Flowers are the music of the earth

Around the garden, hundreds of buds appear on the lush, dense foliage of the roses. Each day more blooms pop out, but after the recent rains and cool weather the process has slowed down. The weather is warmer now, and the first Spring flush is almost here. In some ways, it feels like waiting for an orchestra to begin. It is pretty exciting this year because we are always home and can see the development, and also, it is such a bumper year.

The season has all the beginnings of the best I have seen since the garden began. It’s not only roses, there are blooms everywhere from Strelitzia, Petunias, Gerberas, Baby’s Breath, Pelargoniums, to Sage, Thyme, Lavender, Rosemary, May Bush, and the Iris are all in bloom.

Blushing Pierre de Ronsard rose is part of the Renaissance-Romantica collection bred by Meilland France in 1987. The idea was to bring the timeless old-world charm to modern roses. It has been done beautifully with the Pierre de Ronsard rose, one of my first roses to bloom this year. The blooms are seductive, large and heavy. They open from a soft green bud to creamy white with a soft pink centre. At full bloom, pink dominates and sits along with glossy deep green foliage. The rose has a light tea rose fragrance and does last well as a cut flower. It will continue to reflower all season if dead-headed regularly.

All my Pierre de Ronsard roses are in large pots but it is actually a climber so can be planted by an arch or pergola and will grow to 300 cm.

Who was Pierre de Ronsard? He was a 16th-century poet born in 1524 to 1585 and known as The Prince of Poets, which adds a romantic sense to this magnificent popular rose. The World Federation of Rose Societies awarded this rose -World’s Most Popular Rose in 2006.

Spring is nature’s way of saying, ‘Let’s party!’

Robin Williams

Joseph’s Coat continues to dazzle with more blooms coming out each day. This rose likes extra nutrients and responds well to regular feeding that keeps the blooms deep red-orange colour. It is delightful. Yesterday, I added fresh potting mix to the three large pots these roses are growing in because when planted I was a bit short and topped up with the super mulch, whofulngdung then fed with sudden impact. I expect bright blooms for months to come in return.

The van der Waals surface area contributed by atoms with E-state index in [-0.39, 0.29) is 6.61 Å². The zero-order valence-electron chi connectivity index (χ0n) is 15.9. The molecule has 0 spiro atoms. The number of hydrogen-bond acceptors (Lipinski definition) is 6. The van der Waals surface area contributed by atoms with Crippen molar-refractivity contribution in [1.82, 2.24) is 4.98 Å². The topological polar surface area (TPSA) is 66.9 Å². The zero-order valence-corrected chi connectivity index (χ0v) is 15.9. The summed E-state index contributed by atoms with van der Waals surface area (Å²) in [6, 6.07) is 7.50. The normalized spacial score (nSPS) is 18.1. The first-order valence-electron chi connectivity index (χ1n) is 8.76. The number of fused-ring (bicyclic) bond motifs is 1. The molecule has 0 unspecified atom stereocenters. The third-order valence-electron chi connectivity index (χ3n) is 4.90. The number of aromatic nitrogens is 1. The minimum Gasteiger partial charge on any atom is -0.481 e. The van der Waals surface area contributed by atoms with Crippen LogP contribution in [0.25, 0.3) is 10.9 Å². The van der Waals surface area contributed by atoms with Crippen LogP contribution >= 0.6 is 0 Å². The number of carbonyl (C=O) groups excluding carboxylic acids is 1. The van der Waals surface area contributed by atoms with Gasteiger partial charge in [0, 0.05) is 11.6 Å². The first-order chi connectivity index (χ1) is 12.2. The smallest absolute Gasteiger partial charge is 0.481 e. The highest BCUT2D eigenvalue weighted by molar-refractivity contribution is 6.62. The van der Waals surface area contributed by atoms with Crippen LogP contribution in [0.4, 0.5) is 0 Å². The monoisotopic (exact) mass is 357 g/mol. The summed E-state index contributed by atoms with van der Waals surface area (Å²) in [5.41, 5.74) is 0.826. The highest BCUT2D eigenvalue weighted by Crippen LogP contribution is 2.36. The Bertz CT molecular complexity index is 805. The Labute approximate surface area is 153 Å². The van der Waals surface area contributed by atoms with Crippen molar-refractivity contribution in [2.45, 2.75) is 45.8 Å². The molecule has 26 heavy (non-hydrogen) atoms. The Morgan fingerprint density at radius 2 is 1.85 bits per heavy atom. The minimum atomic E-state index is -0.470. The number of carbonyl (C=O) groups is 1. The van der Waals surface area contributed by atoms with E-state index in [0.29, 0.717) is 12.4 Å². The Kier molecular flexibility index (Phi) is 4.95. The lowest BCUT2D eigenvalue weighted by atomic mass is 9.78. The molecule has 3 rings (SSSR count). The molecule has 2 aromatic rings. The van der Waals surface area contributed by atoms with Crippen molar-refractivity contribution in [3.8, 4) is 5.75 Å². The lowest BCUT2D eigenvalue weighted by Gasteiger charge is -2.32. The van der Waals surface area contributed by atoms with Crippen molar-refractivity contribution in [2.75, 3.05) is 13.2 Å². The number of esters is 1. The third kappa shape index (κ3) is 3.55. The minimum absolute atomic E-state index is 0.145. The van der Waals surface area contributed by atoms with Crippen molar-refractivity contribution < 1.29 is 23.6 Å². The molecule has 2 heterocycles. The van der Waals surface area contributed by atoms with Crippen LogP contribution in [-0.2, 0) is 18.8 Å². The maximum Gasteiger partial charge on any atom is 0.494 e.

The rich gold rose above is called Gold Medal and it is one of the first roses I planted in the garden. It was purchased from Treloar’s as part of a cut flower collection and always has beautiful large flowers. Gold Medal was bred by Jack E. Christensen in the US, 1982 and is a Grandiflora Hybrid tea. Because this rose is heat tolerant it is planted in the most exposed far corner of the main garden bed and has thrived.
Gold Medal is one of the first roses to come into flower each year and is very dependable with blooms all season, in a deep golden yellow with pink edges. Gold Medal will become a tall and bushy rose that is upright and almost thorn free with dense semi-glossy, dark green, foliage.   

Spring: the music of open windows.”

Terri Guillemets

Out the front on the archway, I’ve planted Jardins de l’Essonne. The description states this rose will grow to 100 cm tall and has a spreading habit. I found last year it was twice that size and very vigorous, so I replanted them to cover the archway even though they are not climbers. It has voluptuous blooms of rich cream and pearly white that stand out beautifully against the glossy green foliage. The flowers give the appearance of a stunning old world flower and already have reached the top. I’ve tried several roses on this archway but because they have to be in pots in this spot for one reason or another have not worked. So finally here it is a non-climber that actually covers the arch.

This one is spectacular called ‘Forget me Knot’. It was still growing in a pot, but it became so tall last year that I planted it into the garden from this season onwards. The first blooms are lovely, considering it has been transplanted but appears to be happy at the back of the garden bed, and it is already 150 cm tall.
Meilland International France in 2005 were the breeders of this rose introduced to Australia as ‘Forget-Me-Not’ by Corporate Roses in 2011. Also known as ‘Dee-lish’. It produces an abundance of beautiful flowers all season long. And has all the attributes one wants in an easy to grow rose; intense citrus rose fragrance that will spread across the garden; the blooms sit well on the shrub and are perfect for picking for inside. ‘Forget me Knot’ rose starts with that lovely bright maroon new growth turning into leathery grey-green foliage on a robust, hybrid tea bush.

Versigny is another delightful rose just out this week. I love the ruffled bloom form and the rich apricot colour. It is part of the Generosa ® Collection from Guillot/Roseraies, France and was bred by Dominique Massad in France 1992. The unique highlights are the intense salmon-pink coloured mass of swirling petals that will develop into a more cupped form.

So I’m back into the garden now to continue the weeding, mulching and finalising the Potager garden. enjoy!

Content Di Baker 2021

Images from the garden Bona Vista 2021 Spring

Title quote by Marty Rubin

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